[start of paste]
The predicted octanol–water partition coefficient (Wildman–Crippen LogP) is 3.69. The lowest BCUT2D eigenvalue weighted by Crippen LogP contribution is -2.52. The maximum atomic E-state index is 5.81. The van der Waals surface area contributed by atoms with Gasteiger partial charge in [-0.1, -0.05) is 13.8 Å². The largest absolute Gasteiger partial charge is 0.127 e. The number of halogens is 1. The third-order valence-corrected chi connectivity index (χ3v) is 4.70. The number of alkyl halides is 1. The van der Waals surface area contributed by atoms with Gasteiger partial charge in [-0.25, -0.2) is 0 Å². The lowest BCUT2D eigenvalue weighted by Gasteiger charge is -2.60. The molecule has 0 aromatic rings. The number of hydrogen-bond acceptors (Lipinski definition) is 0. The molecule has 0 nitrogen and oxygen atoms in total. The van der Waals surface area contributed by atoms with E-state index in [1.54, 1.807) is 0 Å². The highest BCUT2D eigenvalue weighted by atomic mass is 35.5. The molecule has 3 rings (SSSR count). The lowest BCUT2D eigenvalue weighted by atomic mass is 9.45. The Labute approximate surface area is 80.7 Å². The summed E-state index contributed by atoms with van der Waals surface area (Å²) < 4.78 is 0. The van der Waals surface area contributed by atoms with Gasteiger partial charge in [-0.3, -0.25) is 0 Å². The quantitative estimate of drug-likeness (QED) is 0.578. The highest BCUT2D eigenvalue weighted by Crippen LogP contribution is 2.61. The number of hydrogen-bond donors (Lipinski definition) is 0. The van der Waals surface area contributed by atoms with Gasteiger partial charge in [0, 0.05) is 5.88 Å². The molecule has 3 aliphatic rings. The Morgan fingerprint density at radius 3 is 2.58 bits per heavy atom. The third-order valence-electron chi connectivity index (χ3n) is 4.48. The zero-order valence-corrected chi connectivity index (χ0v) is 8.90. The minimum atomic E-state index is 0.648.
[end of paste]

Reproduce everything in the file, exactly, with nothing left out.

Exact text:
The predicted octanol–water partition coefficient (Wildman–Crippen LogP) is 3.69. The lowest BCUT2D eigenvalue weighted by Crippen LogP contribution is -2.52. The maximum atomic E-state index is 5.81. The van der Waals surface area contributed by atoms with Gasteiger partial charge in [-0.1, -0.05) is 13.8 Å². The largest absolute Gasteiger partial charge is 0.127 e. The number of halogens is 1. The third-order valence-corrected chi connectivity index (χ3v) is 4.70. The number of alkyl halides is 1. The van der Waals surface area contributed by atoms with Gasteiger partial charge in [-0.25, -0.2) is 0 Å². The lowest BCUT2D eigenvalue weighted by Gasteiger charge is -2.60. The molecule has 0 aromatic rings. The number of hydrogen-bond acceptors (Lipinski definition) is 0. The molecule has 0 nitrogen and oxygen atoms in total. The van der Waals surface area contributed by atoms with E-state index in [1.54, 1.807) is 0 Å². The highest BCUT2D eigenvalue weighted by atomic mass is 35.5. The molecule has 3 rings (SSSR count). The lowest BCUT2D eigenvalue weighted by atomic mass is 9.45. The Labute approximate surface area is 80.7 Å². The summed E-state index contributed by atoms with van der Waals surface area (Å²) < 4.78 is 0. The van der Waals surface area contributed by atoms with Gasteiger partial charge in [-0.3, -0.25) is 0 Å². The quantitative estimate of drug-likeness (QED) is 0.578. The highest BCUT2D eigenvalue weighted by Crippen LogP contribution is 2.61. The number of hydrogen-bond donors (Lipinski definition) is 0. The van der Waals surface area contributed by atoms with Gasteiger partial charge in [0, 0.05) is 5.88 Å². The molecule has 3 aliphatic rings. The Morgan fingerprint density at radius 3 is 2.58 bits per heavy atom. The third-order valence-electron chi connectivity index (χ3n) is 4.48. The zero-order valence-corrected chi connectivity index (χ0v) is 8.90. The minimum atomic E-state index is 0.648.